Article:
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Nature's Notebook

The oak and the maple and our dashed hopes

I should have known better. Daring to predict the quality of the autumn foliage in New England is an act of hubris that seldom goes unanswered. Alert readers of this column will have noticed that despite my assertion in September that we had the potential for an outstanding display of fall color, we have instead experienced one of the drabbest, most muted and altogether lackluster leaf peeping seasons in recent memory. 

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The garden gets a B-

Autumn’s arrival prompted a veggie garden evaluation: B-minus. Tomatoes did very well, basil too. Potatoes could have grown a little bigger before the tops died down. Green beans were enormously prolific. But the vine produce — peas, cucumbers and zucchini — were victims likely of the heat and munchy worms. Carrots are stubby and apparently too wet: they started to grow roots. Kale was happy. 
We’re tempted to skip the beans next year; the two of us can only eat so many.

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A vote that can protect our preserved lands

For more than a century, people of good will and vision have worked with our state agencies to ensure that some of what makes our region so distinctive remains for future generations. If you have ever visited Campbell Falls or Peoples State Forest or Housatonic Meadows or any of the more than 60,000 acres of public lands protected by the state of Connecticut in the Northwest Corner, you have been the beneficiary of their foresight. 

Bat basketed

Case opened  21:01 hours, top of stairs in attic chamber outside master bedroom: Flickering shadows from energy-efficient lightbulb turned out to be caused by a circling bat. Backup called and assault team assembled.

First-to-show was Night Security Officer Winslow the Cat, who danced on the railing in frantic manner, pawing upward as if to nab invader in his paws.

Senior SWAT team member arrived and delegated Officer Cat (under protest) to downstairs traffic control. 

As the NW Corner becomes a beer bastion

On a whim three years ago, I purchased a pair of potted hops plants. I have a very compact garden in the one corner of my backyard that gets sufficient sunlight, and I placed them in the center of the back line. Then I ignored them.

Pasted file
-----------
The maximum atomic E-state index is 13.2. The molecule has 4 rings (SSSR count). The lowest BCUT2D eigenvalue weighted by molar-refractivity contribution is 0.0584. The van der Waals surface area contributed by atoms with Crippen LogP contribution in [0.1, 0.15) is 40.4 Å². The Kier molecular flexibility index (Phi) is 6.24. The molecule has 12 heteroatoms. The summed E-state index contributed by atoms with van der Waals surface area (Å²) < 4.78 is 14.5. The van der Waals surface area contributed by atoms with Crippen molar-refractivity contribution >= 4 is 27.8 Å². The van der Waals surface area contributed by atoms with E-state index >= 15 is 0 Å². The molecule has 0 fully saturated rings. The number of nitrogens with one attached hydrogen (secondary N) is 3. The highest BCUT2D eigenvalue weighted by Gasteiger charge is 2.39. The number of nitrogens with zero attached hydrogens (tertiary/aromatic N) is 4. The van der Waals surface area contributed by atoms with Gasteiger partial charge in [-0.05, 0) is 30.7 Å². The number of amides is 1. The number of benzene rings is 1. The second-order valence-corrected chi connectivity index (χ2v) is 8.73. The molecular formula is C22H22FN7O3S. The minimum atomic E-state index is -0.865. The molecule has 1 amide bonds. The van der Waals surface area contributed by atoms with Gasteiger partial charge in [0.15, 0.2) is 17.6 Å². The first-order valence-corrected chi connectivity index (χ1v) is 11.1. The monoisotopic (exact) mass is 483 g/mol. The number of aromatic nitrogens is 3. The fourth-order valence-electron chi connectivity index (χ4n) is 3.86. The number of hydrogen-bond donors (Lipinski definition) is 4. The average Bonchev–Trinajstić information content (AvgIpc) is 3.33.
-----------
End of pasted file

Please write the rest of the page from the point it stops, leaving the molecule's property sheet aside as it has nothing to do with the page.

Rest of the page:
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Same turtle, new name

The unobtrusive and federally threatened bog turtle managed to get a new scientific name quite a few years ago without my being aware of it. 

The world of taxonomy has been upended by genetic sequencing. It turns out that while previously grouped all together in the genus Clemmys, bog turtles are closely related to wood turtles but not directly related to spotted turtles (Clemmys guttata). The bog turtle is now Glyptemys muhlenbergii and the wood turtle Glyptemys insculpta.

An ode to AC and ice cubes

Today is another hot and humid day in a summer that has seen many of them. Despite recent rains, the rivers remain low and the sun is bright and my garden still thirsts for rain. Some folks like it hot and muggy but I am not one of them. Today is the kind of day I wish I were at the beach, rather than in a room without air conditioning.

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It’s only ankle high

Scots historian Alexander Stewart has given me some useful language.
His “ ‘Twixt Ben Nevis and Glencoe: The Natural History, Legends and Folk-Lore of the West Highlands” (published in Edinburgh in 1885) includes a witty section about how folks in his day measured precipitation. 

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Learning about iron

This area, as you know, was once home to a thriving pig iron industry that exploited veins of Salisbury iron along the Housatonic River valley. You can learn about this history at Beckley Furnace in East Canaan, where a Friends group offers Saturday interpretive programs at a restored furnace stack, and Kent Furnace, part of the Eric Sloane Museum, which has a preserved stack.

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Secret paths

If you are anything like me, you don’t go into the woods hoping for a crowd. 
Popular recreation destinations with easy access and amenities have their charms, but the back country should be a refuge and our presence there a privilege. 
With more than 550 miles of trails in northwest Connecticut, some are little frequented and virtually unknown outside a small circle of users. Others are definitely in the be-prepared-and-use-at-your-own-risk category: poorly marked, poor cell service, minimally maintained. 

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